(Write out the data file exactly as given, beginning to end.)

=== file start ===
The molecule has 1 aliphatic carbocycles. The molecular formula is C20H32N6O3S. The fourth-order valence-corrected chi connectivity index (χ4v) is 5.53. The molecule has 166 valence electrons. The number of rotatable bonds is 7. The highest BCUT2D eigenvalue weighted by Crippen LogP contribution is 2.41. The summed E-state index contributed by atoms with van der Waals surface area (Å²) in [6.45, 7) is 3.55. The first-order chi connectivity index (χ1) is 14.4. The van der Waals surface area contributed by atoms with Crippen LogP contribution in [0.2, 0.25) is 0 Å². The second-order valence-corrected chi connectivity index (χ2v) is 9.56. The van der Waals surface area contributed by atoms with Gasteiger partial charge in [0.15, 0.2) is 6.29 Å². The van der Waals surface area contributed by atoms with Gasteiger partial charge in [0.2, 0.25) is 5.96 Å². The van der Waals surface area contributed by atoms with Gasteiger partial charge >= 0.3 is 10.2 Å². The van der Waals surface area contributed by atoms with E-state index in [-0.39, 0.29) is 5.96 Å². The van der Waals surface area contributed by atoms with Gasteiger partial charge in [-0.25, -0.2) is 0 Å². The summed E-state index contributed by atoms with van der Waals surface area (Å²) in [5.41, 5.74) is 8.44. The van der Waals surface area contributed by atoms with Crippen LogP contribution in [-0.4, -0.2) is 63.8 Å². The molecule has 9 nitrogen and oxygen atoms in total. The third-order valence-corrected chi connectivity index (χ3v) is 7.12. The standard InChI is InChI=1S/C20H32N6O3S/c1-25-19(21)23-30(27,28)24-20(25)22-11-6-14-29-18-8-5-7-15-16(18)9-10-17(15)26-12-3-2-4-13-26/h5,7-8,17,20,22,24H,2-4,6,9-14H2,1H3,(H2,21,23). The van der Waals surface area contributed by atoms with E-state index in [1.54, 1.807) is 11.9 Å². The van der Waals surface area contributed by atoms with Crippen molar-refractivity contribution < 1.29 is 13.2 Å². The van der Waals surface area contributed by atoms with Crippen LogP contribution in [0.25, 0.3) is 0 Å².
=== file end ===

The molecule has 1 aliphatic carbocycles. The molecular formula is C20H32N6O3S. The fourth-order valence-corrected chi connectivity index (χ4v) is 5.53. The molecule has 166 valence electrons. The number of rotatable bonds is 7. The highest BCUT2D eigenvalue weighted by Crippen LogP contribution is 2.41. The summed E-state index contributed by atoms with van der Waals surface area (Å²) in [6.45, 7) is 3.55. The first-order chi connectivity index (χ1) is 14.4. The van der Waals surface area contributed by atoms with Crippen LogP contribution in [0.2, 0.25) is 0 Å². The second-order valence-corrected chi connectivity index (χ2v) is 9.56. The van der Waals surface area contributed by atoms with Gasteiger partial charge in [0.15, 0.2) is 6.29 Å². The van der Waals surface area contributed by atoms with Gasteiger partial charge in [0.2, 0.25) is 5.96 Å². The van der Waals surface area contributed by atoms with Gasteiger partial charge >= 0.3 is 10.2 Å². The van der Waals surface area contributed by atoms with E-state index in [-0.39, 0.29) is 5.96 Å². The van der Waals surface area contributed by atoms with Gasteiger partial charge in [-0.25, -0.2) is 0 Å². The summed E-state index contributed by atoms with van der Waals surface area (Å²) in [5.41, 5.74) is 8.44. The van der Waals surface area contributed by atoms with Crippen LogP contribution in [-0.4, -0.2) is 63.8 Å². The molecule has 9 nitrogen and oxygen atoms in total. The third-order valence-corrected chi connectivity index (χ3v) is 7.12. The standard InChI is InChI=1S/C20H32N6O3S/c1-25-19(21)23-30(27,28)24-20(25)22-11-6-14-29-18-8-5-7-15-16(18)9-10-17(15)26-12-3-2-4-13-26/h5,7-8,17,20,22,24H,2-4,6,9-14H2,1H3,(H2,21,23). The van der Waals surface area contributed by atoms with E-state index in [1.54, 1.807) is 11.9 Å². The van der Waals surface area contributed by atoms with Crippen molar-refractivity contribution < 1.29 is 13.2 Å². The van der Waals surface area contributed by atoms with Crippen LogP contribution in [0.25, 0.3) is 0 Å².